A hospital employee laughs at an email from a competitor asking for patient information for a quality assessment study. The email has a list of admissions, including patient names, dates of birth and discharge dates, and the employee is asked to match them to the hospital’s patient list and the patients of unaffiliated community providers that share the hospital’s electronic health records (EHRs), and then send over discharge summary notes and consultation notes for every encounter within 90 days of discharge. “There’s no way I’m going to hand over so much sensitive patient information to a competitor,” the employee thinks. He hits the delete button on the competitor’s request.
That probably won’t fly when HHS’s information-blocking regulation, which interprets a provision from the 21st Century Cures Act, takes effect April 5. The compliance deadline was Nov. 2, but HHS announced a delay on Oct. 29. The competing hospital in this scenario may file an information-blocking complaint with HHS. “Pressing delete on requests for patient health information could be information blocking in the years to come,” said attorney Adam Greene, with Davis Wright Tremaine in Washington, D.C. The hospital could be fined $1 million in relation to denying the request for access to patient information of the unaffiliated health care providers that the hospital hosts on its EHR system. “As of [April 5], you should not be engaging in any practices that are information blocking,” Greene said Oct. 15 at a webinar sponsored by the Health Care Compliance Association. The enforcement regulations are not in effect yet, however, so it’s unclear when penalties will be assessed.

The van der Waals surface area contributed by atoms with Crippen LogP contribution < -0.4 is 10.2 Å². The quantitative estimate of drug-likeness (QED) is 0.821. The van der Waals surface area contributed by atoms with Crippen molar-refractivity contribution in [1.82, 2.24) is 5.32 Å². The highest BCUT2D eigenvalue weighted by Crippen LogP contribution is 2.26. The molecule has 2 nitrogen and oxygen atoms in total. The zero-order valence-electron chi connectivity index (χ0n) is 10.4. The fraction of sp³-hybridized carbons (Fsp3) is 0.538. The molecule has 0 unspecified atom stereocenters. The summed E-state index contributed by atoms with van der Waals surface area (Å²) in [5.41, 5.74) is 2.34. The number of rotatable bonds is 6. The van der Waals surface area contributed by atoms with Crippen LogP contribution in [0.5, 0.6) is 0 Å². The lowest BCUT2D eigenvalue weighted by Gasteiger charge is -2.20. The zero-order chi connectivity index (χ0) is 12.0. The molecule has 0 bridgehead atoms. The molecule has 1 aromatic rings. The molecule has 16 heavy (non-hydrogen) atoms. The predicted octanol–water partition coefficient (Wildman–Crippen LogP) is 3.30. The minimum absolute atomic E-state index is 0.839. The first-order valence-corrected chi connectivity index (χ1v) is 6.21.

According to the final regulation, which was published in the Federal Register May 1 by the HHS Office of the National Coordinator for Health Information Technology (ONC), any action or inaction that knowingly interferes with the access, exchange or use of electronic health information (EHI) may lead to “disincentives” or penalties. Information blocking won’t be tolerated unless a practice is required by law or falls into one of eight exceptions. The rules apply to three types of “actors”: health care providers (e.g., hospitals and physicians), health information networks/health information exchanges, and developers of certified health information technology.